An attempt to summarise the Surrealist perspective

The Lovers by Rene Magrette

The Lovers by Rene Magrette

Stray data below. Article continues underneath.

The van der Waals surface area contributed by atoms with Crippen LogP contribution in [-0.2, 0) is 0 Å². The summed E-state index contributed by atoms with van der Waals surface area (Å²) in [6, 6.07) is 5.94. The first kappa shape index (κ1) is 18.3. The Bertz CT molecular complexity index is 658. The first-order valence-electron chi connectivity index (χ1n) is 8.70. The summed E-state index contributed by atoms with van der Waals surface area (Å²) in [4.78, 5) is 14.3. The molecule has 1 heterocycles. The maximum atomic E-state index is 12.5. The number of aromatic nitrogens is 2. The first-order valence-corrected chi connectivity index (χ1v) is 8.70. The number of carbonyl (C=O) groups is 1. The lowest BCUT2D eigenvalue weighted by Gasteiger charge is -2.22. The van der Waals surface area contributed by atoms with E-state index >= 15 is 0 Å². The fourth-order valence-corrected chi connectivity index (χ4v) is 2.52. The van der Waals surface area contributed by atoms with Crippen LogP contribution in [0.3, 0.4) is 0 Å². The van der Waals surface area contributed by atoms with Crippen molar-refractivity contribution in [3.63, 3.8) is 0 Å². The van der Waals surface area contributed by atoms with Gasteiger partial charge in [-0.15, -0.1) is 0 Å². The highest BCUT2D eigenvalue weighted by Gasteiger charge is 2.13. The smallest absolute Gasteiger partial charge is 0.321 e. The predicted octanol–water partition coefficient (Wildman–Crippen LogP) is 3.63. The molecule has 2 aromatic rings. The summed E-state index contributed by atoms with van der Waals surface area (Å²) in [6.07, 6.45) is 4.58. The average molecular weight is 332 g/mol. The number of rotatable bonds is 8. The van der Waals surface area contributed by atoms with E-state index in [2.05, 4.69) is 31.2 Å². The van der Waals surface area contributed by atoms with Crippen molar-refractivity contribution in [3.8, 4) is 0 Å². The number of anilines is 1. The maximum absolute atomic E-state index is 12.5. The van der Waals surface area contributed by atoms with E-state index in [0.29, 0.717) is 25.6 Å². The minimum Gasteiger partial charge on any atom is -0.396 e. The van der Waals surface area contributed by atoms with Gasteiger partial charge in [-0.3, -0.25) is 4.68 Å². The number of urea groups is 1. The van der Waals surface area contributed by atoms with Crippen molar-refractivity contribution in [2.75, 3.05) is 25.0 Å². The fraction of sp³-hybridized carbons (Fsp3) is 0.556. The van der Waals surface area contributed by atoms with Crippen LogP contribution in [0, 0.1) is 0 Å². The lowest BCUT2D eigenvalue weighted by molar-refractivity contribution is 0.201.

The need for sincerity in literary expression, felt strongly in France during the first twenty years of the century, is really the belief that the conscious states of mans being are not sufficient to explain him to himself and to others. His subconscious contains a larger and especially a more authentic or accurate part of his being. It was found that our conscious speech and our daily actions are usually in contradiction with our true selves and our deeper desires. The neat patterns of Human behavior, set forth by the realists, and which our lives seem to follow, were found to be patterns formed by social forces rather than by our desires or temperaments or inner psychological selves. This discovery or conviction that we are more sincerely revealed in our dreams and in our purely instinctive actions than in our daily exterior habits of behavior (tea drinking or cocktailing etc) is of course basic to surrealism. It is admirably summarized in a sentence of Andre Gide’s autobiography, Si le grain ne meurt, when he speaks of the difficulty of our knowing the real motivation of any of our actions. ‘le motif secret de nos actes nous echappe’ pg 15 Age of Surrealism Wallace Fowle, Bloomington a London, Indiana University Press, fourth printing 1966

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